6. Red states impose work requirements for Medicaid
A number of states submitted federal waivers to make employment a requirement for Medicaid eligibility. Such waivers were approved in five states — Arkansas, Kentucky, Wisconsin, New Hampshire, and Indiana — and 10 other states are awaiting approval. At the end of 2018, lawsuits are pending in Arkansas and Kentucky challenging the lawfulness of work requirements for Medicaid eligibility. About 17,000 people have lost Medicaid in Arkansas as a result of work requirements.
7. Regulatory announcements respond to public outrage over drug prices
Public outrage over prescription drug prices — which are higher in the U.S. than in other industrialized countries — provided fodder for significant regulatory action in 2018 to help bring costs under control. Of note, the Food and Drug Administration announced a series of steps to encourage competition from generic manufacturers as well as greater price transparency. The U.S. Department of Health and Human Services in October announced a proposed rule to test a new payment model to substantially lower the cost of prescription drugs and biologics covered under Part B of the Medicare program.
8. Corporations and Silicon Valley make deeper inroads into health care
Far from Washington, D.C., corporations and technology companies made their own attempts to alter the way health care is delivered in the U.S. Amazon, Berkshire Hathaway, and J.P. Morgan Chase kicked 2018 off with an announcement that they would form an independent nonprofit health care company that would seek to revolutionize health care for their U.S. employees. Not to be outdone, Apple teamed up with over 100 health care systems and practices to disrupt the way patients access their electronic health records. And CVS Health and Aetna closed their $69 billion merger in November, after spending the better part of the year seeking approval from state insurance regulators. In a surprise move, a federal district judge then announced that he was reviewing the merger to explore the potential competitive harm in the deal.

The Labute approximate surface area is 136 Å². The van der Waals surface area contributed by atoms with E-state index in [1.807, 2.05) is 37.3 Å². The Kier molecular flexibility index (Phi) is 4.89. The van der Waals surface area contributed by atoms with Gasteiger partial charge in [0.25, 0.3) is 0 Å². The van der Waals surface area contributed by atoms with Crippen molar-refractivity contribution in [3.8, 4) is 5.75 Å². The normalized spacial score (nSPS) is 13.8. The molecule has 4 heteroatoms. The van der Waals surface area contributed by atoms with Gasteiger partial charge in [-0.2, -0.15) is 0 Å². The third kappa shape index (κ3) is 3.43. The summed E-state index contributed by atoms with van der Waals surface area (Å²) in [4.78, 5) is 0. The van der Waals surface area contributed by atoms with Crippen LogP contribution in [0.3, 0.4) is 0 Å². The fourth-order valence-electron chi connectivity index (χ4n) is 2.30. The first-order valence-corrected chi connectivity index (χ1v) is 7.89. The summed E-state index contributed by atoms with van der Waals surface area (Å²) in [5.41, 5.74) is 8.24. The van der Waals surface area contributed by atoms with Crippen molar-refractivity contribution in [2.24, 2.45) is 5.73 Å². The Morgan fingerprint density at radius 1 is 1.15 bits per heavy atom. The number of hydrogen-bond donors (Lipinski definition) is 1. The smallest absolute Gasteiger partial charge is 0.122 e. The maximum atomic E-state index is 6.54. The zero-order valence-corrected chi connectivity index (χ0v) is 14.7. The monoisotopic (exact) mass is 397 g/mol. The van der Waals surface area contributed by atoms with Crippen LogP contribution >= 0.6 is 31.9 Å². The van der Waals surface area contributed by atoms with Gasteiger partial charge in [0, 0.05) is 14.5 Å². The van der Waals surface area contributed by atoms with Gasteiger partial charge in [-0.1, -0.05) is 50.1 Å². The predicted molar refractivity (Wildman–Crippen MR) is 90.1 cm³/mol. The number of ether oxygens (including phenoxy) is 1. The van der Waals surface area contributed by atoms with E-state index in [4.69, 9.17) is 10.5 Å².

9. Growth in health spending slows
The annual report on National Health Expenditures from the Centers for Medicare and Medicaid Services estimates that in 2017, health care spending in the U.S. grew 3.9 percent to $3.5 trillion, or $10,739 per person. After higher growth rates in 2016 (4.8%) and 2015 (5.8%) following expanded insurance coverage and increased spending on prescription drugs, health spending growth has returned to the same level as between 2008 to 2013, the average predating ACA coverage expansions.
10. Drug overdose rates hit a record high
Continuing a tragic trend, drug overdose deaths are still on the rise. The Centers for Disease Control and Prevention reported 70,237 fatalities in 2017. Overdose deaths are higher than deaths from H.I.V., car crashes, or gun violence, and seem to reflect a growing number of deaths from synthetic drugs, most notably fentanyl. 2018 was the first year after President Trump declared the opioid crisis a public health emergency. National policy solutions have so far failed to stem the epidemic, though particular states have made progress.
As we slip into 2019, expect health care issues to remain front and center on the policy agenda, with the administration continuing its regulatory assault on many key ACA provisions, Democrats harassing the executive branch with House oversight hearings, both parties demanding relief from escalating pharmaceutical prices, and the launch of health care as a 2020 presidential campaign issue.